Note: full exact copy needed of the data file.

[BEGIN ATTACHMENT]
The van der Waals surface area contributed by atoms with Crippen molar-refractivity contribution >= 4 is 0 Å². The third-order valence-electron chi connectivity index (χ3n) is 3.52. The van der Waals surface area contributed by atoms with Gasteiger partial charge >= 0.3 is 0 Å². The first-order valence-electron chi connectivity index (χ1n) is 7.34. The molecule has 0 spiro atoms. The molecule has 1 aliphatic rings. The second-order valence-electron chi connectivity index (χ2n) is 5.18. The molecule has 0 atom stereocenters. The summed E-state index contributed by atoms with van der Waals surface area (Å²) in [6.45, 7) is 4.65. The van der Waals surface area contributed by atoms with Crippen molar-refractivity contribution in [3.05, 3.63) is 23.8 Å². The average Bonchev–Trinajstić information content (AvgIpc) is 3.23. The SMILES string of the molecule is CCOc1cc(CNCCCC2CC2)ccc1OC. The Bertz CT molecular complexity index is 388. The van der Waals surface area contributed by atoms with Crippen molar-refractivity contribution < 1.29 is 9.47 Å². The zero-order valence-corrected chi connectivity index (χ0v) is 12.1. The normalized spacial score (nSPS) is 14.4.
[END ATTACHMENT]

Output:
The van der Waals surface area contributed by atoms with Crippen molar-refractivity contribution >= 4 is 0 Å². The third-order valence-electron chi connectivity index (χ3n) is 3.52. The van der Waals surface area contributed by atoms with Gasteiger partial charge >= 0.3 is 0 Å². The first-order valence-electron chi connectivity index (χ1n) is 7.34. The molecule has 0 spiro atoms. The molecule has 1 aliphatic rings. The second-order valence-electron chi connectivity index (χ2n) is 5.18. The molecule has 0 atom stereocenters. The summed E-state index contributed by atoms with van der Waals surface area (Å²) in [6.45, 7) is 4.65. The van der Waals surface area contributed by atoms with Crippen molar-refractivity contribution in [3.05, 3.63) is 23.8 Å². The average Bonchev–Trinajstić information content (AvgIpc) is 3.23. The SMILES string of the molecule is CCOc1cc(CNCCCC2CC2)ccc1OC. The Bertz CT molecular complexity index is 388. The van der Waals surface area contributed by atoms with Crippen molar-refractivity contribution < 1.29 is 9.47 Å². The zero-order valence-corrected chi connectivity index (χ0v) is 12.1. The normalized spacial score (nSPS) is 14.4.